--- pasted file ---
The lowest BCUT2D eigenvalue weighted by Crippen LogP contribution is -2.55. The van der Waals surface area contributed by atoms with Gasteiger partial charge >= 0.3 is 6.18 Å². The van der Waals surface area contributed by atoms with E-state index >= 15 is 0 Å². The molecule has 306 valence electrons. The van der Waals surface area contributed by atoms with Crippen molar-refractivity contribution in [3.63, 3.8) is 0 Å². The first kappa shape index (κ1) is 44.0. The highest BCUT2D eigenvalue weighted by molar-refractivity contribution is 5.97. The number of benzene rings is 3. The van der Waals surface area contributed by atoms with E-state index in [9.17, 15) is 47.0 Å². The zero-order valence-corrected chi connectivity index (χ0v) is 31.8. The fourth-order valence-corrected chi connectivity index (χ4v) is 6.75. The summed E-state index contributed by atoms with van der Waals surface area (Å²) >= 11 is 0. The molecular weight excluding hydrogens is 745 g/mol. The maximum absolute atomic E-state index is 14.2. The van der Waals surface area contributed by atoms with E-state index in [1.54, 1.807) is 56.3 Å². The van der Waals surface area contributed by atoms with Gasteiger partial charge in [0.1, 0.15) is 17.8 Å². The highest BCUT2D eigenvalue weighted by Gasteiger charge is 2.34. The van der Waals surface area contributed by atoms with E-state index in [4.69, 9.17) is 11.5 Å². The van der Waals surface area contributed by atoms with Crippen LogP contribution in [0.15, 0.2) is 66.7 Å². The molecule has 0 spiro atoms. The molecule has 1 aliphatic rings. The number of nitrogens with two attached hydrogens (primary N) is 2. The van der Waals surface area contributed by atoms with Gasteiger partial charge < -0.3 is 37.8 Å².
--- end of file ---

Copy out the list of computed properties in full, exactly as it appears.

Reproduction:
The lowest BCUT2D eigenvalue weighted by Crippen LogP contribution is -2.55. The van der Waals surface area contributed by atoms with Gasteiger partial charge >= 0.3 is 6.18 Å². The van der Waals surface area contributed by atoms with E-state index >= 15 is 0 Å². The molecule has 306 valence electrons. The van der Waals surface area contributed by atoms with Crippen molar-refractivity contribution in [3.63, 3.8) is 0 Å². The first kappa shape index (κ1) is 44.0. The highest BCUT2D eigenvalue weighted by molar-refractivity contribution is 5.97. The number of benzene rings is 3. The van der Waals surface area contributed by atoms with E-state index in [9.17, 15) is 47.0 Å². The zero-order valence-corrected chi connectivity index (χ0v) is 31.8. The fourth-order valence-corrected chi connectivity index (χ4v) is 6.75. The summed E-state index contributed by atoms with van der Waals surface area (Å²) >= 11 is 0. The molecular weight excluding hydrogens is 745 g/mol. The maximum absolute atomic E-state index is 14.2. The van der Waals surface area contributed by atoms with E-state index in [1.54, 1.807) is 56.3 Å². The van der Waals surface area contributed by atoms with Gasteiger partial charge in [0.1, 0.15) is 17.8 Å². The highest BCUT2D eigenvalue weighted by Gasteiger charge is 2.34. The van der Waals surface area contributed by atoms with E-state index in [4.69, 9.17) is 11.5 Å². The van der Waals surface area contributed by atoms with Crippen LogP contribution in [0.15, 0.2) is 66.7 Å². The molecule has 0 spiro atoms. The molecule has 1 aliphatic rings. The number of nitrogens with two attached hydrogens (primary N) is 2. The van der Waals surface area contributed by atoms with Gasteiger partial charge < -0.3 is 37.8 Å².